Boxing Cat will soon release four bottled beers: Ringside Red, TKO IPA, Right Hook Helles and Contender Extra Pale Ale. You can also find a dozen of their beers on the pop-up pub’s menu, all priced at rmb40—or rmb35 during the 5 PM to 8 PM happy hours. Or get six 180 ml samplers for rmb100—rmb75 during happy hours. I have tried them all and, in my humble opinion, Boxing Cat’s reputation for quality is well-deserved: these beers are good.
Matt goes to check the other tables. We check our phones. I think if we went to Pop-Up Beijing now to try those Nine Inch beers, then grabbed a cocktail at Press Release, we would have much more fun. This dinner is basically at their office and everyone wants to leave work. Strangely, this realization is heartening: I’ve dealt with enough corporate elites over two decades who could disguise such emotions. Even if their brand is now owned by Big Beer, these Boxing Cat guys are still, well, Boxing Cat guys at least for now.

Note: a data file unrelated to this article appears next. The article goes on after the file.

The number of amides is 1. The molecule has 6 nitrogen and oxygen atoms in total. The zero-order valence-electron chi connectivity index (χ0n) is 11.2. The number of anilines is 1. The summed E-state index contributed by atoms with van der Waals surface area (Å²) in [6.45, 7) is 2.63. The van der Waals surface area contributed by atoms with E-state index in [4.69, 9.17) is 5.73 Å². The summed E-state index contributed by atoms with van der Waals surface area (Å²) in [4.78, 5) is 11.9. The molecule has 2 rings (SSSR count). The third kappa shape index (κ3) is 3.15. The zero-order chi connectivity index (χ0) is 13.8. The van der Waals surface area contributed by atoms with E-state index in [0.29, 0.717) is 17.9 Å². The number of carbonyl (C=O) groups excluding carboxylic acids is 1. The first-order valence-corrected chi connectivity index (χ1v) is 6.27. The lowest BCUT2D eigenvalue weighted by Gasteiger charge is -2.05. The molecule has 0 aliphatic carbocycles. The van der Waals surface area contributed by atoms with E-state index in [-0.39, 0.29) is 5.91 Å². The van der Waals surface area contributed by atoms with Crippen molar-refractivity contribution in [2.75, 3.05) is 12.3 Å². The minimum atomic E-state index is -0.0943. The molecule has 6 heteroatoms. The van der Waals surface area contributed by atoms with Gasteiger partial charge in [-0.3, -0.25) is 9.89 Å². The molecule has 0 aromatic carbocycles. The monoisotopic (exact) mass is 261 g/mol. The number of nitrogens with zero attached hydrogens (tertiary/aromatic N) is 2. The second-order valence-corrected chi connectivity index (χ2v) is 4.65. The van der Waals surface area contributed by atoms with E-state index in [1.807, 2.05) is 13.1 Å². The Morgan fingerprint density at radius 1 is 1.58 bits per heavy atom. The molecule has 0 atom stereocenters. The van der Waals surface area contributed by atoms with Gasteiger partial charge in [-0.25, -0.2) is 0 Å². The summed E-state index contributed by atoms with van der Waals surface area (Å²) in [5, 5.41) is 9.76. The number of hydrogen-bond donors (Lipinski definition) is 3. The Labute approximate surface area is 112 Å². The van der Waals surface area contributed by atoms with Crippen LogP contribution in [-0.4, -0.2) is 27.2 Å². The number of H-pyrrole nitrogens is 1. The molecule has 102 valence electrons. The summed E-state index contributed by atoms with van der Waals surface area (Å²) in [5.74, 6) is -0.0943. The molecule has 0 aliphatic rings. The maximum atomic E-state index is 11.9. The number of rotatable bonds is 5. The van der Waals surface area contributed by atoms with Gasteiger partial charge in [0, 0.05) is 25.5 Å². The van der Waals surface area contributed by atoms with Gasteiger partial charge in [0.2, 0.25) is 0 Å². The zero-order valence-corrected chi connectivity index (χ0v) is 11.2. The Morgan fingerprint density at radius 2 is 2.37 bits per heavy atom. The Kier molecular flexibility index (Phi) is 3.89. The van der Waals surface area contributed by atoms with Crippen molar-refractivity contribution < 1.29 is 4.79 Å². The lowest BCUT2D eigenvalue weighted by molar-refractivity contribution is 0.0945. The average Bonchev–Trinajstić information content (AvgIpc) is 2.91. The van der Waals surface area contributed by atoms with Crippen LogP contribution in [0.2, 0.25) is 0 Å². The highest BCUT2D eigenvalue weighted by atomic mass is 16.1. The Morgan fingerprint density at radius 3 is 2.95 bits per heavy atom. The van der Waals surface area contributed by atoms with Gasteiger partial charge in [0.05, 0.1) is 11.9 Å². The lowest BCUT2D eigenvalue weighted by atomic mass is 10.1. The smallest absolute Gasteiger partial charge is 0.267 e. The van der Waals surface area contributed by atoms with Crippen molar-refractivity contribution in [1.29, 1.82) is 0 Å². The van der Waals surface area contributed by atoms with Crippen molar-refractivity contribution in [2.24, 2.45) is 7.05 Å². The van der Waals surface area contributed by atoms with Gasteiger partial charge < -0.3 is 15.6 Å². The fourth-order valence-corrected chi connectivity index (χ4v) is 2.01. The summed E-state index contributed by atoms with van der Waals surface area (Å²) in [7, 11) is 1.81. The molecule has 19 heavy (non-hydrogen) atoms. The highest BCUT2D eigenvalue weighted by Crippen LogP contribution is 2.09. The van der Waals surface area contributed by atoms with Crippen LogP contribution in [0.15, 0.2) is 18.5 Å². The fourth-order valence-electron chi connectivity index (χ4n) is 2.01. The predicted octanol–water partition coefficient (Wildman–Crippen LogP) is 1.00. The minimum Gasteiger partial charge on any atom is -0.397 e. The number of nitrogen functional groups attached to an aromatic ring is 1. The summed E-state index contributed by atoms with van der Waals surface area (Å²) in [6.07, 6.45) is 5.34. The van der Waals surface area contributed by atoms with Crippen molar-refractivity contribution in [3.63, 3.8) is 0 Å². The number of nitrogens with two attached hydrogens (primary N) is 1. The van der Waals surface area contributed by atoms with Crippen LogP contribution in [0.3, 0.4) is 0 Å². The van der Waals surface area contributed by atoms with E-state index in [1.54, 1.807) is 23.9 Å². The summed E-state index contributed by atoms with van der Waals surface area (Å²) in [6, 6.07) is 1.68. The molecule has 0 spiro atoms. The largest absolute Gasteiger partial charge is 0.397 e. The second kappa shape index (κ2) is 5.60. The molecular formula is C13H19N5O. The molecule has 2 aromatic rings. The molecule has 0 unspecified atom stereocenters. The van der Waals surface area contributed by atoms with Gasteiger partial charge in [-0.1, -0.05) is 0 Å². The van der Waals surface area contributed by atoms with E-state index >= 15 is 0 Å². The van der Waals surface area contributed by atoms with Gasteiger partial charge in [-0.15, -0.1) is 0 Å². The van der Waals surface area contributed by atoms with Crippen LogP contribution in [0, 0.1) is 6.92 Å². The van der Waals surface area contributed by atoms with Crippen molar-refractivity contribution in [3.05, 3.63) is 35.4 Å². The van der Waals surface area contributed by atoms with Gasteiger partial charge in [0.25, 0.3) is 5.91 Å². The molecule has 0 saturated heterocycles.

Tim later tells me he hears no shortage of AB InBev jokes. While he gives a shrug, it obviously bothers him. Everyone who put soul into Boxing Cat is bound to feel discomfort. I mean, Boxing Cat is now owned by a company that made fun of craft brewers like Boxing Cat.
The last pairing arrives. Donkey Punch Porter matched with malt loaf and malted salty chocolate barley ice cream and toffee sauce. Served in cast iron frying pans. Porter, ice cream, done.
An hour later, I am in bed and drafting this post. I recall drinking with Michael and Tim last year: I absorbed their comments on why they liked or disliked a given beer and appreciated the way they simplified the technical side. That was fun. But that was another era. This is a new Boxing Cat, the Fall 2017 edition, and all eyes are on it, whether filled with admiration, envy or hostility, as it faces bigger stakes.
Thanks to Boxing Cat for the invite and enduring that night with me. Next time let’s meet at Pop-Up Beijing! Also, my photos were pretty crap so I used a few shots from my other two visits.